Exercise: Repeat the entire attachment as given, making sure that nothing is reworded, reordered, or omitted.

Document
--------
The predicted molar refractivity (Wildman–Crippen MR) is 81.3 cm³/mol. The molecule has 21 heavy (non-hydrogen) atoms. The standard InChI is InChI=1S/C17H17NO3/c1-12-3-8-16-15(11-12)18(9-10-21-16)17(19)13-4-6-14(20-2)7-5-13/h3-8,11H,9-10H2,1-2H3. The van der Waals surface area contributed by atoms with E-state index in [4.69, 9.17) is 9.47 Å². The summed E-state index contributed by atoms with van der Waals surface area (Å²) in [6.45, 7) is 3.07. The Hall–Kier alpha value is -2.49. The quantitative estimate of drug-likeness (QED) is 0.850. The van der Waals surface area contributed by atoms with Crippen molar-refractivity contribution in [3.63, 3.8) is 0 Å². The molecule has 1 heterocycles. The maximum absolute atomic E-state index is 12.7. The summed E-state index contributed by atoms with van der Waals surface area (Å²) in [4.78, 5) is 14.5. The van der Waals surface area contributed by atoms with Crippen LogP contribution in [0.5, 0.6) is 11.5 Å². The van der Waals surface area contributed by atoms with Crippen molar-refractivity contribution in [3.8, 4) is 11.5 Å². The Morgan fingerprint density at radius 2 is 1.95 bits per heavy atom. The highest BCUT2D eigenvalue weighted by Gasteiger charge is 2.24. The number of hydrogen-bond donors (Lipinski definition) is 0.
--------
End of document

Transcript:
The predicted molar refractivity (Wildman–Crippen MR) is 81.3 cm³/mol. The molecule has 21 heavy (non-hydrogen) atoms. The standard InChI is InChI=1S/C17H17NO3/c1-12-3-8-16-15(11-12)18(9-10-21-16)17(19)13-4-6-14(20-2)7-5-13/h3-8,11H,9-10H2,1-2H3. The van der Waals surface area contributed by atoms with E-state index in [4.69, 9.17) is 9.47 Å². The summed E-state index contributed by atoms with van der Waals surface area (Å²) in [6.45, 7) is 3.07. The Hall–Kier alpha value is -2.49. The quantitative estimate of drug-likeness (QED) is 0.850. The van der Waals surface area contributed by atoms with Crippen molar-refractivity contribution in [3.63, 3.8) is 0 Å². The molecule has 1 heterocycles. The maximum absolute atomic E-state index is 12.7. The summed E-state index contributed by atoms with van der Waals surface area (Å²) in [4.78, 5) is 14.5. The van der Waals surface area contributed by atoms with Crippen LogP contribution in [0.5, 0.6) is 11.5 Å². The van der Waals surface area contributed by atoms with Crippen molar-refractivity contribution in [3.8, 4) is 11.5 Å². The Morgan fingerprint density at radius 2 is 1.95 bits per heavy atom. The highest BCUT2D eigenvalue weighted by Gasteiger charge is 2.24. The number of hydrogen-bond donors (Lipinski definition) is 0.